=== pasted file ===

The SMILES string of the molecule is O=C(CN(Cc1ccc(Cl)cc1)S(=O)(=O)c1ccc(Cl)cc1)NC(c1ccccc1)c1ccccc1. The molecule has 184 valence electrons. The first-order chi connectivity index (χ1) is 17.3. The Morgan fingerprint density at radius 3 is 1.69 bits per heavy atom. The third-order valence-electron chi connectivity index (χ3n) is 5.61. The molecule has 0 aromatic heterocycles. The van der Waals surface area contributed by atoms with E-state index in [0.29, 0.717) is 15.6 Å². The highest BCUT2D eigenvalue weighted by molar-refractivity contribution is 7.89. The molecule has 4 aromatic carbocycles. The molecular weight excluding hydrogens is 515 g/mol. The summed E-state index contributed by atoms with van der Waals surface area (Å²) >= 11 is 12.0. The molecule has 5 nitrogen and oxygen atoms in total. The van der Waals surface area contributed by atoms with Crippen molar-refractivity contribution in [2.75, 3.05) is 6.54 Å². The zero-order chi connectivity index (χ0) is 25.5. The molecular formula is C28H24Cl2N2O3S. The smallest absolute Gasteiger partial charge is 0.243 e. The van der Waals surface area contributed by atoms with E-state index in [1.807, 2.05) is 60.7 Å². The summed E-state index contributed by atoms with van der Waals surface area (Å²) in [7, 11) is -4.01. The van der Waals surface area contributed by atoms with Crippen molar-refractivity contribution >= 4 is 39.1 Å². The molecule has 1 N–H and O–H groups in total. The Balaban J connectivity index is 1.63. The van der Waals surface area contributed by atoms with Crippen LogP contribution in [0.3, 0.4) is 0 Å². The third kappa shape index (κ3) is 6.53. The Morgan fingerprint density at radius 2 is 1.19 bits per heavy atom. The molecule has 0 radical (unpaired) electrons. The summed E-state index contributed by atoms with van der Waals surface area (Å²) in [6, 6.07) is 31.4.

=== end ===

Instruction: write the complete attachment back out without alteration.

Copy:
The SMILES string of the molecule is O=C(CN(Cc1ccc(Cl)cc1)S(=O)(=O)c1ccc(Cl)cc1)NC(c1ccccc1)c1ccccc1. The molecule has 184 valence electrons. The first-order chi connectivity index (χ1) is 17.3. The Morgan fingerprint density at radius 3 is 1.69 bits per heavy atom. The third-order valence-electron chi connectivity index (χ3n) is 5.61. The molecule has 0 aromatic heterocycles. The van der Waals surface area contributed by atoms with E-state index in [0.29, 0.717) is 15.6 Å². The highest BCUT2D eigenvalue weighted by molar-refractivity contribution is 7.89. The molecule has 4 aromatic carbocycles. The molecular weight excluding hydrogens is 515 g/mol. The summed E-state index contributed by atoms with van der Waals surface area (Å²) >= 11 is 12.0. The molecule has 5 nitrogen and oxygen atoms in total. The van der Waals surface area contributed by atoms with Crippen molar-refractivity contribution in [2.75, 3.05) is 6.54 Å². The zero-order chi connectivity index (χ0) is 25.5. The molecular formula is C28H24Cl2N2O3S. The smallest absolute Gasteiger partial charge is 0.243 e. The van der Waals surface area contributed by atoms with E-state index in [1.807, 2.05) is 60.7 Å². The summed E-state index contributed by atoms with van der Waals surface area (Å²) in [7, 11) is -4.01. The van der Waals surface area contributed by atoms with Crippen molar-refractivity contribution >= 4 is 39.1 Å². The molecule has 1 N–H and O–H groups in total. The Balaban J connectivity index is 1.63. The van der Waals surface area contributed by atoms with Crippen LogP contribution in [0.3, 0.4) is 0 Å². The third kappa shape index (κ3) is 6.53. The Morgan fingerprint density at radius 2 is 1.19 bits per heavy atom. The molecule has 0 radical (unpaired) electrons. The summed E-state index contributed by atoms with van der Waals surface area (Å²) in [6, 6.07) is 31.4.